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Special Report  

Empowering China's Children

----- An Exclusive Interview with Gillian Mellsop, UNICEF Representative to China

By staff reporter ZHANG HUI

MOST of China's lay population learn about the United Nations Children's Fund (UNICEF) through its projects in the country's disaster-affected or poor rural areas. People are also acquainted with UNICEF China through its publicity activities, and Goodwill Ambassadors such as popular film stars Maggie Cheung and Chen Kun and celebrated broadcast journalist Yang Lan.

The history of UNICEF's collaboration with China can be traced back to 1947, when China entered a partnership with UNICEF to provide children with emergency relief services. In its early days (1947-1951) in China – the first country outside of Europe in which UNICEF worked – the organization also helped provide training on maternal and child health care, sanitation and first aid, so laying foundations for China's "barefoot doctor" rural healthcare system. In 1979, UNICEF began its modern-era cooperation with China, and has since contributed greatly to the country's significant developments that are geared specifically to children.

For a closer look at how UNICEF has worked in partnership with the central government in addressing the needs of children in China and promoting protection of children's rights, China Today sat down with Gillian Mellsop, UNICEF Representative to China, for an exclusive interview.

Ms. Gillian Mellsop holds a baby born in earthquake-stricken Hongbai Town, Shifang City, Sichuan Province on the third anniversary of the Wenchuan earthquake.  Photo courtesy of UNICEF 


Model Strategies, Commendable Achievements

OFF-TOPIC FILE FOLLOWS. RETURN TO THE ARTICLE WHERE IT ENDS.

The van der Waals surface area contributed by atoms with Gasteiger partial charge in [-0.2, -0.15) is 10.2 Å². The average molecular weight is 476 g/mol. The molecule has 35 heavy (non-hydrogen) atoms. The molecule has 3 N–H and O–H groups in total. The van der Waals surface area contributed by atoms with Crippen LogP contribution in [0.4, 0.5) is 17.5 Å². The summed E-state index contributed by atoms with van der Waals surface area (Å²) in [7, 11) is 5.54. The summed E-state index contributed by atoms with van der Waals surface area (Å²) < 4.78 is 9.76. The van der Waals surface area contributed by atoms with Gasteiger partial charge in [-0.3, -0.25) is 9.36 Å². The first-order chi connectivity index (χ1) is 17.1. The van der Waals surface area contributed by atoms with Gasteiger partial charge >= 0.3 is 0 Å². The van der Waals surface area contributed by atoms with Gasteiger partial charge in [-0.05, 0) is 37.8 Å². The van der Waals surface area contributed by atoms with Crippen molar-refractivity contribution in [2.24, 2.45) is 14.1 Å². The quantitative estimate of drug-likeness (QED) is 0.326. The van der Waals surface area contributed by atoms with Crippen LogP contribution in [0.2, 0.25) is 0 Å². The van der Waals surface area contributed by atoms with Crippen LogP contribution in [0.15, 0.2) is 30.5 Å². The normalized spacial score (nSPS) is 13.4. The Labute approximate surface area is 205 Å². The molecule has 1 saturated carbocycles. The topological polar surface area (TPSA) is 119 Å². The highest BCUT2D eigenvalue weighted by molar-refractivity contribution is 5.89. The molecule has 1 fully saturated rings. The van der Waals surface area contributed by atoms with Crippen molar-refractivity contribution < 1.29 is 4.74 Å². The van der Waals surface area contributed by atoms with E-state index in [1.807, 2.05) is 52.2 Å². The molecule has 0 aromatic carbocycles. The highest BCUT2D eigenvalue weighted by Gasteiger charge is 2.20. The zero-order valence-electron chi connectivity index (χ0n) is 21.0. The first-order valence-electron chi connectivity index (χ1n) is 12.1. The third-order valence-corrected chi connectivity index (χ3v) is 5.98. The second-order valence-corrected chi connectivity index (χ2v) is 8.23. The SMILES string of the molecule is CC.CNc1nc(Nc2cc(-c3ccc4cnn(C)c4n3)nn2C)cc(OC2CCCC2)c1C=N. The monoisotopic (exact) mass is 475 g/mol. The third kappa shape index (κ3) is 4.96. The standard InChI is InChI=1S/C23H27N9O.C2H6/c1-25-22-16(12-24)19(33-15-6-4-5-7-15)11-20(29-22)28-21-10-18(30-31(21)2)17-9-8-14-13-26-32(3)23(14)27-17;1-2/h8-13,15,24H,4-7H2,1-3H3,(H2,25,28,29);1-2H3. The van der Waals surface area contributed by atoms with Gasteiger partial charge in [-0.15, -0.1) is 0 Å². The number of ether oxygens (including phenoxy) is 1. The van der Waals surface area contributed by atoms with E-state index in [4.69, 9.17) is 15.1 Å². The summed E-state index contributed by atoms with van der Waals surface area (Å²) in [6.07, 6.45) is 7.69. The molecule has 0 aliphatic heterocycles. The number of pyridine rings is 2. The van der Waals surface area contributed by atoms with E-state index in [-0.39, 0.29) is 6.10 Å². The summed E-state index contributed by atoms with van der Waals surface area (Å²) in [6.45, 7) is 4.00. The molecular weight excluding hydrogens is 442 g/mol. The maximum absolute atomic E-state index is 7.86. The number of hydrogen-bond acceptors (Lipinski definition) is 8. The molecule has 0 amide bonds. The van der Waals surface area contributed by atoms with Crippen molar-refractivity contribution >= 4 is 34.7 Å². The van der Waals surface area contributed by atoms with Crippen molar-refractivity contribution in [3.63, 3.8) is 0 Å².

Statistical data show that in 2010 the Chinese population living below the poverty line had fallen 2.8 percent to 26.88 million from the 1978 level of 250 million. The coverage of China's nine-year compulsory education is now 99 percent – a formidable advance bearing in mind that, only 60 years ago, 80 percent of Chinese people were illiterate. What's more, by the end of 2011, 95 percent of China's 1.3 billion population, including children, had basic medical insurance cover.

When talking about China's achievements in the protection of children's rights and improvements in children's living conditions, Ms. Mellsop said, "China is the role model for the rest of the world in this regard, and has made incredible progress in the last 30 years."

UNICEF's work with the Chinese government has contributed to this impressive progress. "Maternal and child health is one of the best examples of pilot projects that UNICEF has supported," Ms. Mellsop told China Today. In the 1980s and 90s, there was still a relatively high rate of maternal mortality in China due to lack of access to proper health care. According to Ms. Mellsop, the program that UNICEF helped pioneer to encourage rural mothers to deliver their babies in hospitals almost halved maternal mortality. Today the Ministry of Health has scaled-up the UNICEF approach to support all of China's rural poverty counties. Owing to the national program, to which central finance authorities allocate billions of RMB annually, all pregnant rural women are now eligible for free checkups and hospital deliveries.

In the 1980s, UNICEF also helped the Ministry of Health to expand child vaccination programs. At that time, most of China's remote areas lacked refrigeration for safe storage and transport of vaccines. UNICEF helped establish a cold-chain network. This significantly improved China's immunization program, leading to a dramatic drop in child mortality from diseases like measles, polio and tuberculosis that vaccinations can prevent.


Focus on the Most Disadvantaged Children

"As a United Nations agency and a leading global organization working on children's issues, UNICEF works with the Chinese government to enhance China's capacity to extend basic and essential services to children in the most remote and disadvantaged communities by developing demonstration models and approaches," Ms. Mellsop told China Today. "We focus on the most vulnerable and disadvantaged children."

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VOL.59 NO.12 December 2010 Advertise on Site Contact Us